In collaboration with the National Museums of Kenya, the Homa Peninsula Research Project encompasses 14 fossil-rich gullies over an area of ~260 km2 surrounding Mount Homa in the Nyanza Rift on the eastern side of Lake Victoria. Since 1985, this project has carried out paleontological, archeological, geological, and paleoenvironmental research on sediments dated between ~6 million and 10,000 years old. The Homa Peninsula project thus encompasses the whole of human evolutionary history yet in a region (Nyanza Rift) that is relatively poorly studied. The project is co-led by Dr. Rick Potts (Director, Human Origins Program) and Dr. Thomas Plummer (NMNH Research Associate and Department of Anthropology, CUNY-Queens). Dr. Rahab Kinyanjui represents the NMK (Department of Earth Sciences) as project co-PI.
Recent research finds include: (1) oldest evidence of early human toolmakers inhabiting open grassland (published 2009 in PLOS ONE); (2) oldest evidence of persistent meat-eating by our early ancestors (published 2013 in PLOS ONE); and (3) oldest evidence of large animal butchery and of the hominin lineage Paranthropus (publication in progress).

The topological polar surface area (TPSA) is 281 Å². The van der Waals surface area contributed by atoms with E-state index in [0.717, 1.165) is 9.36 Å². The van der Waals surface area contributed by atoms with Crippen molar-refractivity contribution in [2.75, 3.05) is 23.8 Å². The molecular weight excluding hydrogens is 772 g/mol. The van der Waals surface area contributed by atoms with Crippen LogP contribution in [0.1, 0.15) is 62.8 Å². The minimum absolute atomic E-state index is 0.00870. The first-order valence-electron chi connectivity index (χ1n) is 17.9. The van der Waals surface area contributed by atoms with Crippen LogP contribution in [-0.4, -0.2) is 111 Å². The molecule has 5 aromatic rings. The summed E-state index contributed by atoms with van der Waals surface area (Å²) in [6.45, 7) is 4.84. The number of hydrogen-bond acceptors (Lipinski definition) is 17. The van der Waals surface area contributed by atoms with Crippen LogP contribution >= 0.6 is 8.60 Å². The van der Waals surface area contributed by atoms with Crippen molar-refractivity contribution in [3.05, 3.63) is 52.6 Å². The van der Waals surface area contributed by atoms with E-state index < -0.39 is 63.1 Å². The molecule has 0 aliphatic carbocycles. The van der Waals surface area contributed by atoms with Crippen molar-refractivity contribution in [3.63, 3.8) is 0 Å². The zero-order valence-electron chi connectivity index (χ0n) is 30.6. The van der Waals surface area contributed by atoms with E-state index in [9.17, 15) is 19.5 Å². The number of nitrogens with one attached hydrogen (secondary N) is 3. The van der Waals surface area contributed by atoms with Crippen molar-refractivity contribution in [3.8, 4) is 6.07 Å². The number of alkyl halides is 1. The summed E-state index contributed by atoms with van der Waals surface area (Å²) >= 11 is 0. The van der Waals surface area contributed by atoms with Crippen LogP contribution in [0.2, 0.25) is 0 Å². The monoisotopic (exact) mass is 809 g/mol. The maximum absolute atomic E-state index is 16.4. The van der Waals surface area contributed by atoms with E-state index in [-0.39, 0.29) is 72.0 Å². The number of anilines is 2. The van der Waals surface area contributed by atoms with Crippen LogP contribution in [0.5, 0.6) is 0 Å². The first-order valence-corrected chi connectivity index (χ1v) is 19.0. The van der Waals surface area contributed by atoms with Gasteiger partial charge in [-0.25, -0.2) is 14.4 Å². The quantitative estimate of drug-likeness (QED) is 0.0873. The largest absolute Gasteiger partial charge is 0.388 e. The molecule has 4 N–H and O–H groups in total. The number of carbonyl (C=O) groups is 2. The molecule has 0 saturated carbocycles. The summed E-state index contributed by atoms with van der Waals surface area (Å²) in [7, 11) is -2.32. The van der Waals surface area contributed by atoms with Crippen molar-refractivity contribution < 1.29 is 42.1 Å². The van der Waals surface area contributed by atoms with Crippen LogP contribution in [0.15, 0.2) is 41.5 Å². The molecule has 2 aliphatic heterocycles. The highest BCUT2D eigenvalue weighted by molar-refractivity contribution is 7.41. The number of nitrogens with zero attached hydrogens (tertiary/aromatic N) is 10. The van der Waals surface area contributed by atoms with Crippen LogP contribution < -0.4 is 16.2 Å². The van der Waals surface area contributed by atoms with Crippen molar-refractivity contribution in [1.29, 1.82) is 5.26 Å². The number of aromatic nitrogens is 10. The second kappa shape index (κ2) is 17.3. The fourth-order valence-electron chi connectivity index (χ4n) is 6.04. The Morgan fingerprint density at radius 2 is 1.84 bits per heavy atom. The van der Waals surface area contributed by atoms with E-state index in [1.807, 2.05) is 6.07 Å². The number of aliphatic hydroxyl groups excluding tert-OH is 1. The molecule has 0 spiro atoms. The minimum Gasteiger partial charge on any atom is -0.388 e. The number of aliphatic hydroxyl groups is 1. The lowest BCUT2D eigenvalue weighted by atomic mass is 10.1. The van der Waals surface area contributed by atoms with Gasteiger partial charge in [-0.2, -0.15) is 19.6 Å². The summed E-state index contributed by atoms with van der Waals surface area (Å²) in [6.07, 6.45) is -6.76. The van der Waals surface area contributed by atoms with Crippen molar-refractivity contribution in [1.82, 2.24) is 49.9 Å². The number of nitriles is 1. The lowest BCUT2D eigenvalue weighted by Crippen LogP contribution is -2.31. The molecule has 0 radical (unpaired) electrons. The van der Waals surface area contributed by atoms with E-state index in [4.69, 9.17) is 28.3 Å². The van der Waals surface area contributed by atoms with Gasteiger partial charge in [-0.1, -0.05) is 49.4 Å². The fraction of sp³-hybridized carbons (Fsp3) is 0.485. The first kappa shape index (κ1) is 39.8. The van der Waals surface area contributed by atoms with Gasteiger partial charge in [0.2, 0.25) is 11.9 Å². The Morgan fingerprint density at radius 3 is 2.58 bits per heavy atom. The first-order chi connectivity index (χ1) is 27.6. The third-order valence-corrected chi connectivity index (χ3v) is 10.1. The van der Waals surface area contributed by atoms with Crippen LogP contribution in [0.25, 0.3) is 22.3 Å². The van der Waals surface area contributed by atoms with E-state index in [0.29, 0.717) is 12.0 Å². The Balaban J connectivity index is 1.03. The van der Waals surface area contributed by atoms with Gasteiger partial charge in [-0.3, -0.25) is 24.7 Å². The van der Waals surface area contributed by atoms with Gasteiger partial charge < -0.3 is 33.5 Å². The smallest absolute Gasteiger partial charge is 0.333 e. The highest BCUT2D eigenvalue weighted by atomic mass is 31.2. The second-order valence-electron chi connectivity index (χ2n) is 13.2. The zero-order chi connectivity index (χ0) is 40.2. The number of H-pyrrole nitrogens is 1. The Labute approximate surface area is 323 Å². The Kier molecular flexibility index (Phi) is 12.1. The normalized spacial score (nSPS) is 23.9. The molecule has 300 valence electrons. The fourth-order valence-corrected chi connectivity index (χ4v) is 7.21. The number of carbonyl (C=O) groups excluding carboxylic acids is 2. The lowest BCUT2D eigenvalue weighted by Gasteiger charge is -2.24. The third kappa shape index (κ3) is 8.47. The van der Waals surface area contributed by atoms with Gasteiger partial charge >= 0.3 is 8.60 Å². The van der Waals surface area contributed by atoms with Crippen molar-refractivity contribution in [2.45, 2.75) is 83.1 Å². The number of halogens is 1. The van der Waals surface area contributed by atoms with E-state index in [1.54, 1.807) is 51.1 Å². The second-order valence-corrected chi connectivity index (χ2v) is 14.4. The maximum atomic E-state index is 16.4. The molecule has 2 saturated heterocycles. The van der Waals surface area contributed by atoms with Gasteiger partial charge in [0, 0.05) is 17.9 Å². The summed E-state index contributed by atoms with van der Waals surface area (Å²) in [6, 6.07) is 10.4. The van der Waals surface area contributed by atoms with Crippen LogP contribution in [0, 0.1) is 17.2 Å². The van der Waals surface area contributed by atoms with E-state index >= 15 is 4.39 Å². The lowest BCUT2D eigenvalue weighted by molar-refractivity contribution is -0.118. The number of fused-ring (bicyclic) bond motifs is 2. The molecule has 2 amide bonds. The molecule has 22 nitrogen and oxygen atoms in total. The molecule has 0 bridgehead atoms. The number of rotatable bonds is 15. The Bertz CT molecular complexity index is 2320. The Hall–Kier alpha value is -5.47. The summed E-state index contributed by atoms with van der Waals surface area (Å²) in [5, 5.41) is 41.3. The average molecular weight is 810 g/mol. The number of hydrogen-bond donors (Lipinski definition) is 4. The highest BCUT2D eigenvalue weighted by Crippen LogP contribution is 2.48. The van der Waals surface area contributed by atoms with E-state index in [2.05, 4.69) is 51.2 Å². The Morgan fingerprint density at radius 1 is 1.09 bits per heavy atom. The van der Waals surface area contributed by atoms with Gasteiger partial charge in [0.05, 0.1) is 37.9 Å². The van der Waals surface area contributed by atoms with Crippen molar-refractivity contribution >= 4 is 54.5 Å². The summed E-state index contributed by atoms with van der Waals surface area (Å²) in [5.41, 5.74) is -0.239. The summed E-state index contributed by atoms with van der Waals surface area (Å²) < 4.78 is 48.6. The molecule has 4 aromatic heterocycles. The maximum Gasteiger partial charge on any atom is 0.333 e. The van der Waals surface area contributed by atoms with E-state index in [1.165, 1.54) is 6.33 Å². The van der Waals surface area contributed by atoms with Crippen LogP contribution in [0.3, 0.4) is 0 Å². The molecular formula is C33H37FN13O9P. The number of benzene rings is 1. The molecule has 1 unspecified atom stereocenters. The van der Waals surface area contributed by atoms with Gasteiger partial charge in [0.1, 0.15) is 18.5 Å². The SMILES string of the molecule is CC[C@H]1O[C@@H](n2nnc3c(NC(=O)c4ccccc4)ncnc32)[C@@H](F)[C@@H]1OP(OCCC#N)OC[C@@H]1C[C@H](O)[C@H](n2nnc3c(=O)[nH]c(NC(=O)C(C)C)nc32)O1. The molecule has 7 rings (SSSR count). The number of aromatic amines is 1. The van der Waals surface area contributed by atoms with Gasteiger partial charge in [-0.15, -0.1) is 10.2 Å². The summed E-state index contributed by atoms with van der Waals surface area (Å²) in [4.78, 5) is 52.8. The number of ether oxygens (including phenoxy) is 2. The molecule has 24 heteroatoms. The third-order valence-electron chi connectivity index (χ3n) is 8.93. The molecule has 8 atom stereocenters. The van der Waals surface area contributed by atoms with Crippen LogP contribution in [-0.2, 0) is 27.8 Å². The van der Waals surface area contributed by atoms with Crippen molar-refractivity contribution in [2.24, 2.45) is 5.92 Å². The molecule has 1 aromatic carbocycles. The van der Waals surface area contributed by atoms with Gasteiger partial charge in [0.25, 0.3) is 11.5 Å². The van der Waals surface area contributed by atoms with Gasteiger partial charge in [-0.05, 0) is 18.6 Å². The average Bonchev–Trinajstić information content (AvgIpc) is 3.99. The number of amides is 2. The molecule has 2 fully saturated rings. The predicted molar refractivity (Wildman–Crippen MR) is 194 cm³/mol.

Currently, this project involves five NMNH scientists and Research Associates (R. Potts, J.B. Clark, T. Plummer, S. Blumenthal, J. Parkinson); an additional 10 scientists from eight institutions in five countries; and 25 local excavation crew members. Like the Southern Kenya Rift Project, the Homa Peninsula Research Project is supported by an MOU with the National Museums of Kenya, which (beginning 1987) established (1) the collaboration between the Smithsonian Human Origins Program and the NMK Department of Earth Sciences; (2) support for NMK staff training and infrastructure; and (3) facilities for SI Human Origins projects (e.g., collections care; equipment storage).